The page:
You want to know how I learned how to play chess?  Well when I was little, there was a computer game called Battle Chess.  It was fairly popular if I remember correctly, and I wanted to see all the animations of the pieces when they ‘killed’ the other pieces, so that’s how I learned how to play chess.  Another thing I learned about the game is that I don’t like chess!  Here it’s just a standard no-frills chess game, and I don’t know how hard the computer gets for expert players because I’m awful at chess.  But one cool thing is that they have step by step lessons on how to play, since chess is a bit more complicated.  But if you want to learn how to play, this is a great way to do it.  Heck, even I learned a few things I didn’t know and/or forgot!  Only thing I wish is that they let you unlock new pieces.  Like how about a Mario or Zelda chess set?  That would make me want to play it more!  For some reason, now I have “One Night at Bangkok” stuck in my head.


You’ve probably seen Shogi pieces in other games and not even known it, like in Animal Crossing or Katamari Damacy.  It’s basically Japanese Chess.  The rules and pieces are different, but you know what I mean.  Like the chess game on here, there are also step by step lessons on how to play, since it’s more complicated.  I do like that they added alphabet letters along with the Japanese symbols so I can tell what’s what.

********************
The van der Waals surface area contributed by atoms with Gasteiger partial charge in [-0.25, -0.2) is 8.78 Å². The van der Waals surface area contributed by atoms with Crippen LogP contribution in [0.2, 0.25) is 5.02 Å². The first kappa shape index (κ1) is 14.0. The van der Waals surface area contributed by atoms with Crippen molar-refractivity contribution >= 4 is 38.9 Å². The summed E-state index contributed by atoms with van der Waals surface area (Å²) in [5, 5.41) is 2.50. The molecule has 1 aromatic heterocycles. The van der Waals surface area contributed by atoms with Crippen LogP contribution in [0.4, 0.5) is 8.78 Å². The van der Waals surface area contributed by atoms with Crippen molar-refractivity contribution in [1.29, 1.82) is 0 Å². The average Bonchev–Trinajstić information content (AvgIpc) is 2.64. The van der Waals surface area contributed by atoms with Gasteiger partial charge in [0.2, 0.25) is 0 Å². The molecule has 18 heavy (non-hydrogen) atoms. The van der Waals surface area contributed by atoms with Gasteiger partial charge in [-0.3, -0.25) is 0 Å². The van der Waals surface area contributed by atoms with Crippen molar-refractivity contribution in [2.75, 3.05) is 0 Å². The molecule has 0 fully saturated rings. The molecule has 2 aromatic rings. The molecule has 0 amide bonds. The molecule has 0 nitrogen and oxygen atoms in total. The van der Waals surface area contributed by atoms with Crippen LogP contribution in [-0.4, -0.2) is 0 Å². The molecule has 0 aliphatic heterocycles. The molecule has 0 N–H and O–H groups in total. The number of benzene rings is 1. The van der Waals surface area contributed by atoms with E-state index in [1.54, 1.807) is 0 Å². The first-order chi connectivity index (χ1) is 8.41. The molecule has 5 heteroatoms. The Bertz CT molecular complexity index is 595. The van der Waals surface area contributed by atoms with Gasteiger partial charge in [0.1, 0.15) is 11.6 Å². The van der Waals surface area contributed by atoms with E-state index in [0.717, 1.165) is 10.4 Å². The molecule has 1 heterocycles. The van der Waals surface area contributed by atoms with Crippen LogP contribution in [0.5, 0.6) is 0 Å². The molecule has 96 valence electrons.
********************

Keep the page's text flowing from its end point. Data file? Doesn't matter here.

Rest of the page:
Mini Shogi

This is just a smaller, quicker version of Shogi with less pieces.  And that’s pretty much it.  Next time we’ll look at all the card games on this collection!  Later!  –Cary

3 Responses to “Clubhouse Games: 51 Worldwide Classics Part 1: Board Games”

  1. I played battle chess too, ha ha. Never heard of mancala. Dice are really old too.

  2. Pretty neat. I only wish it was on Xbox.

  3. No matter how many different titles you throw out for Renegade, I have no idea what you’re talking about. I grew up with none of those. lol